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The vacancy of the Supreme Court has not encouraged Trump in Pennsylvania, polls



But among both subgroups, Trump lagged behind the 2016 benchmarks. He led with white voters without four-year degrees by 14 points; in 2016 it won these voters by 32 points, according to the exit polls. Among rural voters, he held a 26-point lead; four years ago he won rural Pennsylvania voters by 37 points.

The first presidential debate on Tuesday night offers Trump an opportunity to shake up the race, and the poll suggested that some Biden supporters are in a defensive position. Voters were very divided over who they expected to win the debate: 39% named Biden and 41% said Trump. Nearly three in four voters who identified themselves as Democrats expected a Biden victory, with 9% expecting Trump to win and 1

7% insecure. Voters who identify as Republicans are slightly more confident that Trump will win.

“I’m nervous that Biden will tinker with words or be unclear and get attacked, because Trump is a bully and Biden is not,” said Maryann Lemerise, 55, a Philadelphia who has reorganized her work schedule to make phone calls for Mr. Biden.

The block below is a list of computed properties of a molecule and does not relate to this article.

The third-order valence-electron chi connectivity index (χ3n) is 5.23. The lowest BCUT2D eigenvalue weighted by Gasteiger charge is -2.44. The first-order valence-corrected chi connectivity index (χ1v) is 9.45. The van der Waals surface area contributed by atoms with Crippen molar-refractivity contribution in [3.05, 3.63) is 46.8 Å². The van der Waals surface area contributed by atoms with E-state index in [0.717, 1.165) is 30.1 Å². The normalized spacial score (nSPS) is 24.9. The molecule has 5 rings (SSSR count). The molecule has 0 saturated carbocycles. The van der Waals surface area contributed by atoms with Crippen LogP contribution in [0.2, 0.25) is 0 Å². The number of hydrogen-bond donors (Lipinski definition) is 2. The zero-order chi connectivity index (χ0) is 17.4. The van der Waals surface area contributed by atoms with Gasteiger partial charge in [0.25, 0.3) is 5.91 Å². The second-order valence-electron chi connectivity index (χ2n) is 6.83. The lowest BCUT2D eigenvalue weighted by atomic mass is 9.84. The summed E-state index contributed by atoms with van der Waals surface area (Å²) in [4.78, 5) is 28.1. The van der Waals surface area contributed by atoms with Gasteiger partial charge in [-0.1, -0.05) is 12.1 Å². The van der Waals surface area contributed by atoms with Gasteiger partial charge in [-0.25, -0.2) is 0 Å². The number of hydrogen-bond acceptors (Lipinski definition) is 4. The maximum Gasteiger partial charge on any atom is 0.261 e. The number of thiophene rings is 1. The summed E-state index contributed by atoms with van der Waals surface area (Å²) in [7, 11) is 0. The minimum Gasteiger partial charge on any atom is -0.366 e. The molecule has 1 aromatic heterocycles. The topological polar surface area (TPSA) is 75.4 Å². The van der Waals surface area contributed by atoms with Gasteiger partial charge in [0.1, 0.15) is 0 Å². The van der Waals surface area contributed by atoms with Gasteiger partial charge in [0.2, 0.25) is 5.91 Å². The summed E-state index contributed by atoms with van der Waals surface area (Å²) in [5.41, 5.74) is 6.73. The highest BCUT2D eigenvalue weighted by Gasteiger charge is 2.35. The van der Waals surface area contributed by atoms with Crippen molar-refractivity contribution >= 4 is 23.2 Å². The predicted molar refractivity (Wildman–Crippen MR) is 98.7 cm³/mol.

Laura Gallagher, 59, a pharmacist in Lehigh Valley who is a strong Trump supporter, eagerly awaits the debate. “I think it’s going to be a joke,” he said, “because I don’t think the Democratic candidate will be able to do it. I don’t think he’s got it.”

A third voter, Michael Sullivan, 54, who voted for the Green Party in 2016, is undecided and looks to the debate to define his choice. He said he would decide based on how the candidates manage themselves.

Mr. Biden is “like your grandfather, you’re worried he’ll get hurt if you don’t take his driver’s license,” he said. He wants to hear Mr. Trump answer questions with a “valid answer, not a detour”, adding, “Then I might think about voting for him.”


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